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IL-8 responsiveness defines a subset of CD8 T cells poised to kill

Hess, Christoph, Means, Terry K., Autissier, Patrik, Woodberry, Tonia, Altfeld, Marcus, Addo, Marylyn M., Frahm, Nicole, Brander, Christian, Walker, Bruce D. and Luster, Andrew D. (2004). IL-8 responsiveness defines a subset of CD8 T cells poised to kill. Blood,104(12):3463-3471.

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Title IL-8 responsiveness defines a subset of CD8 T cells poised to kill
Author Hess, Christoph
Means, Terry K.
Autissier, Patrik
Woodberry, Tonia
Altfeld, Marcus
Addo, Marylyn M.
Frahm, Nicole
Brander, Christian
Walker, Bruce D.
Luster, Andrew D.
Journal Name Blood
Publication Date 2004
Volume Number 104
Issue Number 12
ISSN 0006-4971   (check CDU catalogue open catalogue search in new window)
Start Page 3463
End Page 3471
Total Pages 9
Place of Publication Washington, DC
Publisher The Americain Society of Hematology
Field of Research 1103 - Clinical Sciences
1102 - Cardiovascular Medicine and Haematology
1114 - Paediatrics and Reproductive Medicine
HERDC Category C1 - Journal Article (DEST)
Abstract CD8 T cells play a key role in host defense against intracellular pathogens. Efficient migration of these cells into sites of infection is therefore intimately linked to their effector function. The molecular mechanisms that control CD8 T-cell trafficking into sites of infection and inflammation are not well understood, but the chemokine/chemokine receptor system is thought to orchestrate this process. Here we systematically examined the chemokine receptor profile expressed on human CD8 T cells. Surprisingly, we found that CXC chemokine receptor 1 (CXCR1), the predominant neutrophil chemokine receptor, defined a novel interleukin-8/CXC ligand 8 (IL-8/CXCL8)-responsive CD8 T-cell subset that was enriched in perforin, granzyme B, and interferon-gamma (IFNgamma), and had high cytotoxic potential. CXCR1 expression was down-regulated by antigen stimulation both in vitro and in vivo, suggesting antigen-dependent shaping of the migratory characteristics of CD8 T cells. On virus-specific CD8 T cells from persons with a history of Epstein-Barr virus (EBV) and influenza infection, CXCR1 expression was restricted to terminally differentiated effector memory cells. In HIV-1 infection, CXCR1-expressing HIV-1-specific CD8 T cells were present only in persons who were able to control HIV-1 replication during structured treatment interruptions. Thus, CXCR1 identifies a subset of CD8 T cells poised for immediate cytotoxicity and early recruitment into sites of innate immune system activation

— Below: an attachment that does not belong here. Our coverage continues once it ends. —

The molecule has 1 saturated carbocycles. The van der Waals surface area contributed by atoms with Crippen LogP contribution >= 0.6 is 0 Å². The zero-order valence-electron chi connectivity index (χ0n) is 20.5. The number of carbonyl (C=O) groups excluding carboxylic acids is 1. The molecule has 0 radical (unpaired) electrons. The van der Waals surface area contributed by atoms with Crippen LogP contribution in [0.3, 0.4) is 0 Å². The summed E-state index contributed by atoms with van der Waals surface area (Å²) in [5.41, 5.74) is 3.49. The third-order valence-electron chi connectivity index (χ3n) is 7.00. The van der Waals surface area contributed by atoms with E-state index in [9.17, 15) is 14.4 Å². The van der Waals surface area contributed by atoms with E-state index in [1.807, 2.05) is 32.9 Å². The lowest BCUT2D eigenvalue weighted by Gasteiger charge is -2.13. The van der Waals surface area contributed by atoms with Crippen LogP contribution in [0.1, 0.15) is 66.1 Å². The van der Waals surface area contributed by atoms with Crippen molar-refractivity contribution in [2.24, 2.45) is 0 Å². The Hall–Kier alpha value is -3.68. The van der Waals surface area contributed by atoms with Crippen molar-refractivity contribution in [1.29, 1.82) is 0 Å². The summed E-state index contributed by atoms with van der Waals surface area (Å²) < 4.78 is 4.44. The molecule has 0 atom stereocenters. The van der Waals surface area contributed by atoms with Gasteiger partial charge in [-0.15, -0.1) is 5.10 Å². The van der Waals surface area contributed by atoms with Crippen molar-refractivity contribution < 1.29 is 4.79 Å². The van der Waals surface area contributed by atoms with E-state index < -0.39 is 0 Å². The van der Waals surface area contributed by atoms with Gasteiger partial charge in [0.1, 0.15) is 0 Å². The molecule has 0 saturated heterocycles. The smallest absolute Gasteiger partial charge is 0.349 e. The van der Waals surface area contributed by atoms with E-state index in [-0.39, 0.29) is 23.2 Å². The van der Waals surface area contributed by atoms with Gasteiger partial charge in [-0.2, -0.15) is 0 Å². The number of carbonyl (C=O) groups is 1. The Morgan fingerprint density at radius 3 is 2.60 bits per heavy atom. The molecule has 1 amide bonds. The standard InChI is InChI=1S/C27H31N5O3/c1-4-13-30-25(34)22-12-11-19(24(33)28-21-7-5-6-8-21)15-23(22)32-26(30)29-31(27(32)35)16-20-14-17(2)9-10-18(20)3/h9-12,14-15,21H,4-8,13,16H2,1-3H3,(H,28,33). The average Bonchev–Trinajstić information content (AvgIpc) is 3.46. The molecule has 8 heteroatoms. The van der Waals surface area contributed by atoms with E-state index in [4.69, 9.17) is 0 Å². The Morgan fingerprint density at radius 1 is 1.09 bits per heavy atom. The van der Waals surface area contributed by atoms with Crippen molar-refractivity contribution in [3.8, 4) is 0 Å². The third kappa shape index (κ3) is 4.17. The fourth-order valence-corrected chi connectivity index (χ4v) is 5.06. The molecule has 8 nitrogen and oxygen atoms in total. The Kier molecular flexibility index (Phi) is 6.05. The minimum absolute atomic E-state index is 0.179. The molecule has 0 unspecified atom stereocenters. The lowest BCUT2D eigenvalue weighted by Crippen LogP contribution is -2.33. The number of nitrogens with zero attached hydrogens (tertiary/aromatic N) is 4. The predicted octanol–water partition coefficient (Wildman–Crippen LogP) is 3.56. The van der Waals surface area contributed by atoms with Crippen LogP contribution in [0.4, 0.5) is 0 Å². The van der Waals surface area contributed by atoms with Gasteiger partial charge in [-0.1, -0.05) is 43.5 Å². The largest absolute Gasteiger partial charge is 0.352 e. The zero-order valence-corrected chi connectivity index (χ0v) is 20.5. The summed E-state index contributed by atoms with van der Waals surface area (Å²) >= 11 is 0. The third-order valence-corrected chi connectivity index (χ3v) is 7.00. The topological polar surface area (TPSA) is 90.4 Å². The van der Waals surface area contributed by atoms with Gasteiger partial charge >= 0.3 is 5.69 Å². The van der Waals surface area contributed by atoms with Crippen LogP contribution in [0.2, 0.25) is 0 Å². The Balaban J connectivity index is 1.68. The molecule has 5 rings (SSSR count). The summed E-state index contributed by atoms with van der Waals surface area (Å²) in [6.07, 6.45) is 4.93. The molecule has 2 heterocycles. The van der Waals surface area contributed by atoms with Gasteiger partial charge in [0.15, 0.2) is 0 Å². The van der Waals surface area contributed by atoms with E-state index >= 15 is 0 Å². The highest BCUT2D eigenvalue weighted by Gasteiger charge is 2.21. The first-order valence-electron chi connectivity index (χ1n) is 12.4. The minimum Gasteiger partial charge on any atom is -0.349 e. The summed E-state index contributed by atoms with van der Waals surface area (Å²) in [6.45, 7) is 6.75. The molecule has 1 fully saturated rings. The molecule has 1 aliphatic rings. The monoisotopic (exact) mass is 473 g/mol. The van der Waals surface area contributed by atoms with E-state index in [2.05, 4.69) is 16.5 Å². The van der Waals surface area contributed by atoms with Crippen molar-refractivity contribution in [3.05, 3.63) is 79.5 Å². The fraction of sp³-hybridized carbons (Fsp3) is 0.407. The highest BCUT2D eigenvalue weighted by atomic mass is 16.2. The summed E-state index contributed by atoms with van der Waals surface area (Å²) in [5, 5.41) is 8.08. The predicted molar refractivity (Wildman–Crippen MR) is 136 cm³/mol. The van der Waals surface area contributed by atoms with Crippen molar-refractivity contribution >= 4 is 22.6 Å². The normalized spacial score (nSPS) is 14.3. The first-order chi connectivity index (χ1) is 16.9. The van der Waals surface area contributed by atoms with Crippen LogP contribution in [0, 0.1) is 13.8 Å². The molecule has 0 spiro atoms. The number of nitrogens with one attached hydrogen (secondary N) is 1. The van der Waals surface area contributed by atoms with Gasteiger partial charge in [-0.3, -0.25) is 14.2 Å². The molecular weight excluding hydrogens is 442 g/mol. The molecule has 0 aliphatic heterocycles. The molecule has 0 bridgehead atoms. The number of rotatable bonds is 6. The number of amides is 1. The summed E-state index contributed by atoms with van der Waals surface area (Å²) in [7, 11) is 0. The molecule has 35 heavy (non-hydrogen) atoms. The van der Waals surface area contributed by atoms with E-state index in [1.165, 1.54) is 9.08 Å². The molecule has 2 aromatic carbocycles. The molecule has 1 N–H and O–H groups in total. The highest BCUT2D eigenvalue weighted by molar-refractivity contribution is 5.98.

Keywords Antigens
CD8-Positive T-Lymphocytes
Immunologic Memory
In Vitro
T-Lymphocyte Subsets
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